I enjoyed Edward Glaeser's review of Joel Mokyr's The Enlightened Economy: An Economic History of Britain, 1700-1850 (Yale University Press). There Glaeser wrote in part:
Mokyr is best known for The Lever of Riches, a magisterial history of technological progress, and his erudition, earned over more than three decades of studying the industrial revolution, is everywhere evident in his important new book. As befits a scholar of human knowledge, Mokyr's overarching thesis is about the power of ideas. His grand idea is that the practical, avaricious inventors of the industrial revolution owed much to the academic but worldly philosophers of the Enlightenment.
One of the things that I find interesting about the history of Britain and the Empire including Australia in the latter part of the period that Glaeser is talking about is what I think of as a spirit of optimism, a broader view in which things were seen as possible, combined with an intellectual curiosity about the unknown.
I accept that this is a generalisation. We are really talking about the views of certain groups, yet the idea of progress as exemplified in things such as industrial exhibitions was deeply embedded, while intellectual curiosity was widespread.
In history, we tend to focus on cause and effect. What were the specific things that led to certain results; studies of the causes of the industrial revolution or the First World war are examples. It is far harder to identify a broader climate of ideas that facilitated or was a necessary pre-condition for particular results. Here the linkages are diffuse, uncertain. We can make general statements, indeed it is impossible to avoid forming broader views, but the delineation of relationships is difficult.
In looking at history, most of us are struck at the way in which at certain places and at certain times there is a flowering of intellectual and artistic activity, a flowering far out of proportion to the size of the community at the time. Athens or the Italian city states are examples. A New Zealand example is the great success achieved by graduates of Canterbury College in its early days, a success totally disproportionate to the size of the institution or the surrounding population. The New England University College and then the University in the first two decades after autonomy displayed similar features.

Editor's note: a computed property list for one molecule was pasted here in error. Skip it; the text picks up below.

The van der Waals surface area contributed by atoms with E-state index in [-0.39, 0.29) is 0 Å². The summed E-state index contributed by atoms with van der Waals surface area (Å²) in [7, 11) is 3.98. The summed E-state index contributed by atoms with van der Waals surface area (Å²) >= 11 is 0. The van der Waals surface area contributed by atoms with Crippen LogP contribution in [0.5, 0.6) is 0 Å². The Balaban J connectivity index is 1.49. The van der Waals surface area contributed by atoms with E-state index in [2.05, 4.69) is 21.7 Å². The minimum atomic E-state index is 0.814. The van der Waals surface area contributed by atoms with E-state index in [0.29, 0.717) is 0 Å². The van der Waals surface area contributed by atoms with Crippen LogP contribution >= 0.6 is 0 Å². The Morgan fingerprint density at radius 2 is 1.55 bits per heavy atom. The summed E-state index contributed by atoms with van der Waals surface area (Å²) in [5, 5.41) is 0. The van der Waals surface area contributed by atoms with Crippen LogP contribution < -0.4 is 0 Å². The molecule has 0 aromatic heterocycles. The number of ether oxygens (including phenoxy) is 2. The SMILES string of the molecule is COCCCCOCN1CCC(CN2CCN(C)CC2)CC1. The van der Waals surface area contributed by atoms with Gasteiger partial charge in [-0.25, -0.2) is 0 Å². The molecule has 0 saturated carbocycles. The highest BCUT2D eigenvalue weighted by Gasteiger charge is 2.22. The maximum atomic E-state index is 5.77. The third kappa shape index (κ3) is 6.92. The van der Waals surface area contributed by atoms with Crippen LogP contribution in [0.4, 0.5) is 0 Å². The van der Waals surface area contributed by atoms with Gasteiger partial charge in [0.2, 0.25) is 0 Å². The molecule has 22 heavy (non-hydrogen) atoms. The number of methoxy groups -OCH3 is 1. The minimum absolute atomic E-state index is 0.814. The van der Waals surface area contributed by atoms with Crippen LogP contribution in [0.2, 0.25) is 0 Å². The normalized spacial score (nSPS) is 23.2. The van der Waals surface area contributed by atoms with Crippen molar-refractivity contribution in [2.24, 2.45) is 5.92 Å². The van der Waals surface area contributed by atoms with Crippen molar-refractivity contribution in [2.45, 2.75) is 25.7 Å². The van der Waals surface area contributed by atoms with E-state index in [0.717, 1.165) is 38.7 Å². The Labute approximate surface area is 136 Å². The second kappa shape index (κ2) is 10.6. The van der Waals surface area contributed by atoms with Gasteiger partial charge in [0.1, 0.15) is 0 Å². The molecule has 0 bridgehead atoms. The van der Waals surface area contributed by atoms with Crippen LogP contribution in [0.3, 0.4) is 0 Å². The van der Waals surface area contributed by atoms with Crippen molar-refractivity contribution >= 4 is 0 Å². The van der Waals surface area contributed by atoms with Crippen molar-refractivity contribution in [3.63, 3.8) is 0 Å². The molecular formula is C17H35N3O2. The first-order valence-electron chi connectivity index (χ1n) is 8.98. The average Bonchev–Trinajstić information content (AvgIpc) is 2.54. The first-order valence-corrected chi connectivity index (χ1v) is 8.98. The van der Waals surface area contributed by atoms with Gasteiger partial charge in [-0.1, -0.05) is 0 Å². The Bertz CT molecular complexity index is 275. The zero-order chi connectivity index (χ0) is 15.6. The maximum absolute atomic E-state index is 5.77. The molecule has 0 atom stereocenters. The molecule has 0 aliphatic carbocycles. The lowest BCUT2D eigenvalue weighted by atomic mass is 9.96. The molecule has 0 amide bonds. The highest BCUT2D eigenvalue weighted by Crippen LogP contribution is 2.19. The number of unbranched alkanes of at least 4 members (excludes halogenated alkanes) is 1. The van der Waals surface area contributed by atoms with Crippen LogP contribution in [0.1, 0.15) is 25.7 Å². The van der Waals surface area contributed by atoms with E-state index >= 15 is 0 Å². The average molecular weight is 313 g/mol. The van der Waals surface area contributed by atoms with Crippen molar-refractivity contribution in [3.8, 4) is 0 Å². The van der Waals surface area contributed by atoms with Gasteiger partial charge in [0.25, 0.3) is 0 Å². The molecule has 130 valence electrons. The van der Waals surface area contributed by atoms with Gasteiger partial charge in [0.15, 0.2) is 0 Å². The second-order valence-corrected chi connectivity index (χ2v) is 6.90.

I have deliberately chosen large and small cases to illustrate my point. In each case, different factors were involved. However, in all cases there was a climate of ideas that was absolutely necessary to the specific flowering. Regimented, focused, Sparta may have been a success measured in purely state terms, but it is Athens whose ideas came to be embedded in Western life.
I make this point because one of the things that I write about now is the way in which current management and political systems act to exclude, to limit, alternative ideas. There are more people now involved in what we might call "thinking" activities than at any other time in human history and by a very large margin. Indeed, we even have an economic term for them, the "creative classes", yet it seems to me that the aggregate results relative to the numbers of those involved are quite low and indeed diminishing.
Now as a sometimes economist, I might simply argue that this is an example of diminishing economies of scale. Like any factor of production, if we simply keep adding more of the "creative classes", the marginal return will decline.
We can see this in Australia's bigger universities. The intellectual contribution of, say, the University of Sydney is far lower in relative terms than it was seventy years ago. The total intellectual contribution has increased in absolute terms as size has increased, but relative to the impact on society it has declined; society has increased in scale more than the University's contribution.
If I am right in thinking that one common element in intellectual and intellectual flowerings is the presence of a climate that facilitates certain types of intellectual freedom, then what I see as the growing tendency to intellectual conformity in Australia is a problem. New ideas are there, but they are increasingly constrained within specific boxes. It has become harder to think outside the square.